Dispatches from Suburbia

If I played an instrument, I would have a band called "The Simon Thomsen Sex Tape"; and other musings, rants, and disconnected ramblings.

Wednesday, November 22, 2006

Yes, Virginia...


"I heard it on the wind. I heard it from the birds. I felt it in the sunlight. And your mom was just in here crying."
--Thomas Builds-The-Fire in Sherman Alexie's short story "What it Means to Say Phoenix, Arizona." (Also used in the wonderful film adaptation Smoke Signals)

When I was younger I was, for whatever little-kid reason, crawling around on my grandparent's driveway. Due to some optic discrepancy, I saw a strange flash of light beneath Grampo's little blue pickup.

This was somewhere during the beginning of the holiday season, so I was convinced that I had seen an elf, checking to see that I was behaving and maintaining my place on Santa's "good" list.

Keep in mind that my mother comes from a strong Catholic/Hispanic background, where a child's behavior is so incredibly important. I've decided that telling kids that Santa has sent out a diminutive surveillance crew is a perfect way to ensure proper behavior without parent's having to keep an eye on your young ones 24/7. Plus, it's got that Christian slant.

We all know that kids will believe pretty much anything (ever been "snipe" hunting as a child?). What's I find so magical (yes, it's cheesy) is that children will believe anything with all their hearts. They are so convinced of the most far-fetched things, and yet they don't question for one second that yes, Santa exists. Yes, magic can take place. Yes, some fairy pays me for my teeth. This last one I now find kind of weird. What use would anybody have for old teeth? It sounds a bit nasty.

I believed in all this and more as a child. I believed I'd one day be an astronaut, or an adventurer, or some kind of magician that could fly or make my lovely assistant truly disappear. In a way, being a writer, I'm technically capable of these things--but as I child I'd never considered the possibility of writing and, instead, my goals involved very literal visions of these dreams.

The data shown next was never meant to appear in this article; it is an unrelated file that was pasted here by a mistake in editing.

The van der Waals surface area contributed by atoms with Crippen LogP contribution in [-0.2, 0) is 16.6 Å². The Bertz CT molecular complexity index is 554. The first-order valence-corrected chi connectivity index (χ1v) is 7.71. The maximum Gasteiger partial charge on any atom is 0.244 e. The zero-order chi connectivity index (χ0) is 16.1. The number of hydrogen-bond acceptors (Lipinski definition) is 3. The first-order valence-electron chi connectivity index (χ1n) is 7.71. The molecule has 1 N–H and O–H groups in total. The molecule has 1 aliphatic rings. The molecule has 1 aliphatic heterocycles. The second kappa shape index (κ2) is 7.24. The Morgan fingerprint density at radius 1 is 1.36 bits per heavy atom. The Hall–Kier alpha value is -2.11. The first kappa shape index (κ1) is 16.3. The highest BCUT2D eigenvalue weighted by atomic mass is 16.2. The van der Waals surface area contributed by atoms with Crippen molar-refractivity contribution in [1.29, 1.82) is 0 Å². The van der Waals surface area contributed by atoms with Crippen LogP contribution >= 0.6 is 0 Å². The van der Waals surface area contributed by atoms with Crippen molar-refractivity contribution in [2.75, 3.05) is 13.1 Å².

And now, I'm such a cynic. When did that happen? Not that I don't like cynicism (in fact, I love it), but when did I abandon the possibility of the impossible? Once again, I'm pondering such bittersweet notions, but as much as I can't stand kids sometimes, you gotta admit that they allow their minds to wander to places that we eventually deny ourselves access to.

5 Comments:

At 6:53 PM, Anonymous m said...

Good point!
My mom once told me that I had a rabbit in my head who ran a candy factory. If I took a nap the candy would come out my ears. Then she would leave candy on my pillow.

I totally believed her.

 
At 9:30 PM, Blogger mist1 said...

I had dreams of being an astronaut, but I will settle for being a space cadet or a cosmotologist.

 
At 1:05 AM, Blogger ShadowFalcon said...

I tell myself magic is not real but at the back of my mind I'm still dreaming...

 
At 8:41 AM, Blogger Laura said...

I don't know, there's a part of me way down deep in my soul, That still wants to believe in Santa Claus and such childhood fantasies. With the grandchildren around all the time, I can relive all that trusting childhood innocents and remember when I was as these little ones are now. It's a shame we have to get old.

Happy Thanksgiving.

 
At 7:49 AM, Blogger JR's Thumbprints said...

I'm a big Will Ferrell fan; my wife hates him. I did a Will Ferrell pose on my blog (Less Than Six Degrees of Explanation, 5/21/06). As for Santa, only the Billy Bob Thornton version works for me, with his sidekick elf.

 

Post a Comment

<< Home